In the summer of 1844, Tom Lyman flees to Bonaventure, a transcendentalist farming cooperative tucked away in eastern Connecticut, to hide from his past. There Lyman must adjust to a new life among idealists, under the fatherly eye of the group’s founder, David Grosvenor. When he isn’t ducking work or the questions of the eccentric residents, Lyman occupies himself by courting Grosvenor’s daughter Minerva.

But Bonaventure isn’t as utopian as it seems. One by one, Lyman’s secrets begin to catch up with him, and Bonaventure has a few secrets of its own. Why did the farm have an ominous reputation long before Grosvenor bought it? What caused the previous tenants to vanish? And who is playing the violin in the basement? Time is running out, and Lyman must discover the truth before he’s driven mad by the whispering through the walls.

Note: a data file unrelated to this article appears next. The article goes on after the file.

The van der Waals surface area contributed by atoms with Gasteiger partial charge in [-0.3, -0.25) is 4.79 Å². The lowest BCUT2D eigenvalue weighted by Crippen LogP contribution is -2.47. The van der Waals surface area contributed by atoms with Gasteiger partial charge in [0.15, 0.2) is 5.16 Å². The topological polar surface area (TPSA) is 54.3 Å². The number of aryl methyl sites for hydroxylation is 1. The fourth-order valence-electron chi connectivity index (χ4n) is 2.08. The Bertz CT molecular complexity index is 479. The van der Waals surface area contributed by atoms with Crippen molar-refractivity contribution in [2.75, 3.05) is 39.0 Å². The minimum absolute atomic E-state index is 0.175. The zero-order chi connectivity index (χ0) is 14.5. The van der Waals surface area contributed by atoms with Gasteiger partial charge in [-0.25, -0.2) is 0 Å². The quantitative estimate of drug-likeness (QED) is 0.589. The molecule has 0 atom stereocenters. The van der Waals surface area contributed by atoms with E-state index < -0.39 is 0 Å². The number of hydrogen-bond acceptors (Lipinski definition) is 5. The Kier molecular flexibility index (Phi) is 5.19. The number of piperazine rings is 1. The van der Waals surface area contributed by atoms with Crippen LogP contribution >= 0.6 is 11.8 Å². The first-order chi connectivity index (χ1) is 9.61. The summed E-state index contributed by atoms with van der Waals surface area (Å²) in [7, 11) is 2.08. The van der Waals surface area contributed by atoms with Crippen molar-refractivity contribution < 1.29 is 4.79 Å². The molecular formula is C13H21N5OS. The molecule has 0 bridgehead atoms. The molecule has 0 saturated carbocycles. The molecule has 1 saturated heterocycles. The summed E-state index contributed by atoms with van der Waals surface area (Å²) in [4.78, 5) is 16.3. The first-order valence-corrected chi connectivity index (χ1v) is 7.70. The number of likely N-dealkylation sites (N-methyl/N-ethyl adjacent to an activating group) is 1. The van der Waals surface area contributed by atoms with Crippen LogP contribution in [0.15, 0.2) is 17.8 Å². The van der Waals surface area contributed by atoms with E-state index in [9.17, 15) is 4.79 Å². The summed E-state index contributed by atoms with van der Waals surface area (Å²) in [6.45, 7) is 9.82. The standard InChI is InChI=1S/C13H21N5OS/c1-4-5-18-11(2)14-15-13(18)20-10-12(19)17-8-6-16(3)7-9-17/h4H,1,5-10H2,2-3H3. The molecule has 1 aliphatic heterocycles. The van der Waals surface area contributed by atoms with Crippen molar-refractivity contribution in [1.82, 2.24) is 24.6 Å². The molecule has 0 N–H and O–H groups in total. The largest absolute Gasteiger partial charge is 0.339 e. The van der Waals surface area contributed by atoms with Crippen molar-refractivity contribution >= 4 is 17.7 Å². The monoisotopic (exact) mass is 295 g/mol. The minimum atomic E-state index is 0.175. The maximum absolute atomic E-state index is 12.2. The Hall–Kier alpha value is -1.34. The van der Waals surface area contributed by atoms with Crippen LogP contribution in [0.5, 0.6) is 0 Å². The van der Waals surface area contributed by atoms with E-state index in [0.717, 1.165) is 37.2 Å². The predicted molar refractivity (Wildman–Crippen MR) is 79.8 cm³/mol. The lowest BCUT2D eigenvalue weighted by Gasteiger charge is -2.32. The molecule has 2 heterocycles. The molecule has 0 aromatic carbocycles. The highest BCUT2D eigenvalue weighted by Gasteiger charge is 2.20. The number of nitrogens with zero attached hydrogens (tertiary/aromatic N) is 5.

Many, many thanks to Aurelia Leo publisher and editor-in-chief Zelda Knight for working so hard to put this incredible cover together. It went through several iterations, each one better than the last, and I couldn’t be happier with the finished product. When I suggested the original concept of “women with great hair fleeing Gothic houses,” she immediately grokked what I meant, right down to the singular lit window in the house.

A Season of Whispers will be available October 2020. You can preorder it at Aurelia Leo’s site.

Should I Stay or Should I Go